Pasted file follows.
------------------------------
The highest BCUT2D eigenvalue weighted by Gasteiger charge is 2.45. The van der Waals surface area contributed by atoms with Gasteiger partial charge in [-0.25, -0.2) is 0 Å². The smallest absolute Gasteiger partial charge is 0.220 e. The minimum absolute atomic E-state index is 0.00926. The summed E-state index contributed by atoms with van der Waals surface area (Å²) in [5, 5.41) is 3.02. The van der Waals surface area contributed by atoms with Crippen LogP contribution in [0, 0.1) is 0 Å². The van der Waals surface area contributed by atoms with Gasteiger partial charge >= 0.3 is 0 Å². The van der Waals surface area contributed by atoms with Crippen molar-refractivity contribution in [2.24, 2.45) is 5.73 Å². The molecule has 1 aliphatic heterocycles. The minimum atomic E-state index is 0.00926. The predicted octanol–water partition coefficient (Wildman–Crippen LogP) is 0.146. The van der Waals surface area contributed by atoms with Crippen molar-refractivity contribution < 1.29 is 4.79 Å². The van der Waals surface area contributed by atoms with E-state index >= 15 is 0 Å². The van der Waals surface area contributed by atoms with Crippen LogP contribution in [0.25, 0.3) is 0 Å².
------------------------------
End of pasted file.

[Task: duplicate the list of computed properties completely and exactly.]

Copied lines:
The highest BCUT2D eigenvalue weighted by Gasteiger charge is 2.45. The van der Waals surface area contributed by atoms with Gasteiger partial charge in [-0.25, -0.2) is 0 Å². The smallest absolute Gasteiger partial charge is 0.220 e. The minimum absolute atomic E-state index is 0.00926. The summed E-state index contributed by atoms with van der Waals surface area (Å²) in [5, 5.41) is 3.02. The van der Waals surface area contributed by atoms with Crippen LogP contribution in [0, 0.1) is 0 Å². The van der Waals surface area contributed by atoms with Gasteiger partial charge >= 0.3 is 0 Å². The van der Waals surface area contributed by atoms with Crippen molar-refractivity contribution in [2.24, 2.45) is 5.73 Å². The molecule has 1 aliphatic heterocycles. The minimum atomic E-state index is 0.00926. The predicted octanol–water partition coefficient (Wildman–Crippen LogP) is 0.146. The van der Waals surface area contributed by atoms with Crippen molar-refractivity contribution < 1.29 is 4.79 Å². The van der Waals surface area contributed by atoms with E-state index >= 15 is 0 Å². The van der Waals surface area contributed by atoms with Crippen LogP contribution in [0.25, 0.3) is 0 Å².